JOHANNESBURG — Madiba has squeezed a great deal into his 90 odd years — even if 27 of them were spent behind bars. Here are 15 things you might not know about him:
Mandela’s birth name — Rolihlahla — is a Xhosa name that means “pulling the branch of tree”. Colloquially it also means “troublemaker”. His English name, Nelson, was given to him by a missionary school-teacher.
l He was expelled from the University of Fort Hare after joining a student protest. He later completed his degree through Unisa, which he followed up with a law degree from Wits University.
He fled the Eastern Cape for Johannesburg after Jongintaba Dalindyebo, the leader of the Tembu people, tried to set up an arranged marriage for him. After arriving in the city, he found work as a night watchman at a mine.
He lived in Alexandra township at first, but later moved in with close friend Walter Sisulu and Sisulu’s mother in Orlando, Soweto.
Mandela’s first wife, Evelyn Mase, was a nurse and Sisulu’s cousin. She was the breadwinner in the family and supported Mandela while he studied law at Wits University and became further involved in politics. They had four children together and divorced in 1958.
He was not only the first commander in chief of the ANC’s armed wing, Umkhonto weSizwe, but was also, together with Oliver Tambo, co-founder of the country’s first black law firm, Mandela&Tambo, which defended people affected by apartheid laws.
l In 1962, he left the country to garner support for the armed struggle. During this time he received guerilla training in Morocco and Ethiopia.
The circumstances surrounding his arrest at a police roadblock outside of Howick later that year remain unclear, but it is believed that an American CIA agent tipped off the police about his whereabouts. He was convicted of sabotage and attempting to violently overthrow the government.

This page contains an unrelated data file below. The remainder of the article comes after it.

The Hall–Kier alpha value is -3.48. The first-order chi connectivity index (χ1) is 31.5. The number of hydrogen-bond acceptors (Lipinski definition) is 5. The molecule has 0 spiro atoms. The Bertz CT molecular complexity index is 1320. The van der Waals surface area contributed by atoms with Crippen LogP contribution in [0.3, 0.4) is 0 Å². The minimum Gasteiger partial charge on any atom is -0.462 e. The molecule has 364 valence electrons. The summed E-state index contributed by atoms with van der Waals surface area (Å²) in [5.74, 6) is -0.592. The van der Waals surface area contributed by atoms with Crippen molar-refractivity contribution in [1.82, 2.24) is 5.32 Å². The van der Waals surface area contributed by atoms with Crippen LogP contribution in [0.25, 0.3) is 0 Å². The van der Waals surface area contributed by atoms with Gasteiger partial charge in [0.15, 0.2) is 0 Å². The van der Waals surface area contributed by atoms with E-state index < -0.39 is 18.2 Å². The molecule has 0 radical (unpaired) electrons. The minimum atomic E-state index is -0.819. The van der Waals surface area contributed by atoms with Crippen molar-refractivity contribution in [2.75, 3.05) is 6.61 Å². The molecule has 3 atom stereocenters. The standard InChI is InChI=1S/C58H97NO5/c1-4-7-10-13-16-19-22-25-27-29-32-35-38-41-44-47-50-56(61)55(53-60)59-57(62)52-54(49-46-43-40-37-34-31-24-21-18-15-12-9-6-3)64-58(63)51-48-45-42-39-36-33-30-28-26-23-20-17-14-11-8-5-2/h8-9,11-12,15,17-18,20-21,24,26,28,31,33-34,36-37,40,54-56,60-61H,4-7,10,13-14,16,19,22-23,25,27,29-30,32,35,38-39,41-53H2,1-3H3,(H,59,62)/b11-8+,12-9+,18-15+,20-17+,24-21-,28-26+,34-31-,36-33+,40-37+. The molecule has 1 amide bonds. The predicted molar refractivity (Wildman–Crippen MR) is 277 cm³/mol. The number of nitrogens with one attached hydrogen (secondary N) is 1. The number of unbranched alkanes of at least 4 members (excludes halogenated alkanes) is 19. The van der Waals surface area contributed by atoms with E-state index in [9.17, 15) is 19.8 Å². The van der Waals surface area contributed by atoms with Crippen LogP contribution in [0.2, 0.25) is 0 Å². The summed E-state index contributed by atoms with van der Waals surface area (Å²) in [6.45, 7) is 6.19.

During his time in prison, Mandela was restricted to a 2mx 2,5m cell, with nothing but a bedroll on the floor and a bucket for sanitation in it. He was consigned to hard labour in a lime quarry for much of that time and was, at first, only allowed one visitor and one letter every six months.
The apartheid government offered to release Mandela on no less than six occasions, but he rejected them each time. On one such occasion Mandela released a statement saying: “I cherish my own freedom dearly, but I care even more for your freedom . . . What freedom am I being offered while the organisation of the people (the ANC) remains banned?”
Mandela wrote a memoir during the 70s. Copies were wrapped in plastic containers and buried in a vegetable garden which he kept at prison.
It was hoped that fellow prisoner Mac Maharaj, who was due for release, would be able to smuggle it out. But the containers were discovered when prison authorities began building a wall through the garden. As punishment, Mandela’s study privileges were revoked.
After he was separated from his second wife, Winnie Madikizela-Mandela, he asked struggle stalwart Amina Cachalia, with whom he had a long relationship, to marry him, but she turned him down. On his 80th birthday, Mandela married Graça Machel, the widow of Mozambique’s former president Samora Machel.
The ANC was labelled a terrorist organisation by the apartheid government and was recognised by countries including the US and Britain.
It was only in 2008 that the United States finally removed Mandela and other ANC members from its terror list.
The United Nations declared his birthday, July 18, Nelson Mandela International Day. This was the first time the UN dedicated a particular day to a person.
l Hundreds of awards and honours have been bestowed on Mandela. He is an honorary citizen of Canada, an honorary member of the British Labour Party, and an honorary member of Manchester United.
He also had a nuclear particle (the Mandela particle), a prehistoric woodpecker (Australopicus nelsonmandelai) and an orchid (Paravanda Nelson Mandela) named after him.